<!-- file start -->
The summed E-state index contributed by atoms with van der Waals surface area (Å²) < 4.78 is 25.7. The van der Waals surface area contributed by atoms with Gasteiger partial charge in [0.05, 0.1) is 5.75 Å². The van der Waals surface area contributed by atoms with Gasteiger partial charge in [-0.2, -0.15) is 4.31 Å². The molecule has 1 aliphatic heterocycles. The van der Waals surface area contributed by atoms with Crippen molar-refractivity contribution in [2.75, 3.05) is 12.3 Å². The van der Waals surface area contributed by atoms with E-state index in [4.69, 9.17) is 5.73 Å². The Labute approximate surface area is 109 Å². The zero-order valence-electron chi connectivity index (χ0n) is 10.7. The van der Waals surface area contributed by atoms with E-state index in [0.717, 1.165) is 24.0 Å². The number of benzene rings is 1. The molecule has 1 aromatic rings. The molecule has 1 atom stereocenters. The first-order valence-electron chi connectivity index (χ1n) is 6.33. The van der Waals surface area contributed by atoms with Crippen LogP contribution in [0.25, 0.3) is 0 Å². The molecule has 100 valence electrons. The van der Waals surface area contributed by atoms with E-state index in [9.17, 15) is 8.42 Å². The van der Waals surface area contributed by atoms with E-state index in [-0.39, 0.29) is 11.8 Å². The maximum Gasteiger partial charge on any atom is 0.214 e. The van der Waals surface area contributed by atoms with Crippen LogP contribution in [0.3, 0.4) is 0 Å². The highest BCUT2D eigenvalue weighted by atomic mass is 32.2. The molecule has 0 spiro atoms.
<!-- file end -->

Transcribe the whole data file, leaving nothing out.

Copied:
The summed E-state index contributed by atoms with van der Waals surface area (Å²) < 4.78 is 25.7. The van der Waals surface area contributed by atoms with Gasteiger partial charge in [0.05, 0.1) is 5.75 Å². The van der Waals surface area contributed by atoms with Gasteiger partial charge in [-0.2, -0.15) is 4.31 Å². The molecule has 1 aliphatic heterocycles. The van der Waals surface area contributed by atoms with Crippen molar-refractivity contribution in [2.75, 3.05) is 12.3 Å². The van der Waals surface area contributed by atoms with E-state index in [4.69, 9.17) is 5.73 Å². The Labute approximate surface area is 109 Å². The zero-order valence-electron chi connectivity index (χ0n) is 10.7. The van der Waals surface area contributed by atoms with E-state index in [0.717, 1.165) is 24.0 Å². The number of benzene rings is 1. The molecule has 1 aromatic rings. The molecule has 1 atom stereocenters. The first-order valence-electron chi connectivity index (χ1n) is 6.33. The van der Waals surface area contributed by atoms with Crippen LogP contribution in [0.25, 0.3) is 0 Å². The molecule has 100 valence electrons. The van der Waals surface area contributed by atoms with E-state index in [9.17, 15) is 8.42 Å². The van der Waals surface area contributed by atoms with E-state index in [-0.39, 0.29) is 11.8 Å². The maximum Gasteiger partial charge on any atom is 0.214 e. The van der Waals surface area contributed by atoms with Crippen LogP contribution in [0.3, 0.4) is 0 Å². The highest BCUT2D eigenvalue weighted by atomic mass is 32.2. The molecule has 0 spiro atoms.